Six degrees of separation is the most that stands between any two individuals on the planet. That’s the theory, anyway. As far as British politics is concerned, it takes a lot less than six steps to connect any two individuals. In fact, most of them seem to be up each other’s arses.
A recent spate of political memoirs and interviews has revealed a little of what vain politicians imagine we didn’t already know about what was going on behind the scenes in Westminster.
We’ll start with Matthew Parris, who was one of Mrs Thatcher’s boys. After packing her in, he came out.
Of course, his revelations about his sexuality were hardly a surprise to most people who’d been following his career. He’d scattered unsubtle hints along the way like confetti.
Now Mr Parris has written his memoirs of those times, and a right tortured soul he turns out to be. The Times – for which he now writes a column – serialised his book (Chance Witness: An Outsider’s Life in Politics, Penguin Viking) day after day for a whole week.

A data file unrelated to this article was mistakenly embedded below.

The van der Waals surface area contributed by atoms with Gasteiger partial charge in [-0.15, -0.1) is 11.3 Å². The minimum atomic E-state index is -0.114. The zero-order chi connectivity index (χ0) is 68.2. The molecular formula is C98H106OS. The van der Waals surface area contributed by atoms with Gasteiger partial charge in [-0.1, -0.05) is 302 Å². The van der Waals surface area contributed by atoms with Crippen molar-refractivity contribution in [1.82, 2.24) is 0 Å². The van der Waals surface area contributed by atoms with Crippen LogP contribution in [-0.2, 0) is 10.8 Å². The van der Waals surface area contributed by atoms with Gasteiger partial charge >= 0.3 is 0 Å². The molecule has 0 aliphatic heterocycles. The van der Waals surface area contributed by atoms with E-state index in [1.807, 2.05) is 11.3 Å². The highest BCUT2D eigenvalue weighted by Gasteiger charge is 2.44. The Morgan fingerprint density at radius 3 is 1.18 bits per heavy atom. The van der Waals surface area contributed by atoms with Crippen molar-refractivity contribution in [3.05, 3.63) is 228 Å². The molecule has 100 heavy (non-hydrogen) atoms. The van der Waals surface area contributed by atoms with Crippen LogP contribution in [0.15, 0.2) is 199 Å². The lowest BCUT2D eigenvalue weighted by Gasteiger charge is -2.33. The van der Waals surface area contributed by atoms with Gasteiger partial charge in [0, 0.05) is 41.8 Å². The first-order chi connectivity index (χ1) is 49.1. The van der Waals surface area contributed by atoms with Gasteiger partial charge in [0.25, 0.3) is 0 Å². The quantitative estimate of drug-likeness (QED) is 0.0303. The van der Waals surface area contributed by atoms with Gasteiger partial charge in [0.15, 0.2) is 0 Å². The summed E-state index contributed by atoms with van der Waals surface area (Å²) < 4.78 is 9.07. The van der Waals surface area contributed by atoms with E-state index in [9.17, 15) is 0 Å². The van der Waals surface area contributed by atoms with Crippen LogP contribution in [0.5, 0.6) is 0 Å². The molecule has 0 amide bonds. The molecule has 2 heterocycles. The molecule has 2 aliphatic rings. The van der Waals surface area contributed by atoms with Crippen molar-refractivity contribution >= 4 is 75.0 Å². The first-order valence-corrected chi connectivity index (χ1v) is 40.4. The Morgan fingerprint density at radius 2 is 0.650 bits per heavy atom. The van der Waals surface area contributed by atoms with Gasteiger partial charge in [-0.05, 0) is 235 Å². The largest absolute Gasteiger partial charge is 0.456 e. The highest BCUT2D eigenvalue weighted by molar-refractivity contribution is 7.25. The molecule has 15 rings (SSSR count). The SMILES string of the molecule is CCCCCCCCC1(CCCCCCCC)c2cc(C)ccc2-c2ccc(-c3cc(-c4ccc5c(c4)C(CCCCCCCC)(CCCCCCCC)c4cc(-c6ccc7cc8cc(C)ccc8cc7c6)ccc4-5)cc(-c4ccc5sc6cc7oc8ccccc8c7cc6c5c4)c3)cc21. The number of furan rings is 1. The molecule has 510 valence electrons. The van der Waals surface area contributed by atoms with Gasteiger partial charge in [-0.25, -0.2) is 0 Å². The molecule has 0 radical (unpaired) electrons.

Matthew is honest to the point of embarrassment, which is not a bad thing for someone writing an autobiography. He admits that he doesn’t like to read other people’s life stories only to find ambiguity and reticence. He likes the full facts, plainly stated, right on the table.
We had to wait until the Thursday for his admission that, when he was a member of parliament, he had continued, somewhat half-heartedly, his habit of cruising for sex on Clapham Common. By his own admission he wasn’t very good at it and he recounted – in rather more detail that I’m sure Times readers would have preferred – one of the few occasions he had scored, and the fact that he didn’t enjoy being penetrated. He also retells the story of his unfortunate queer-bashing.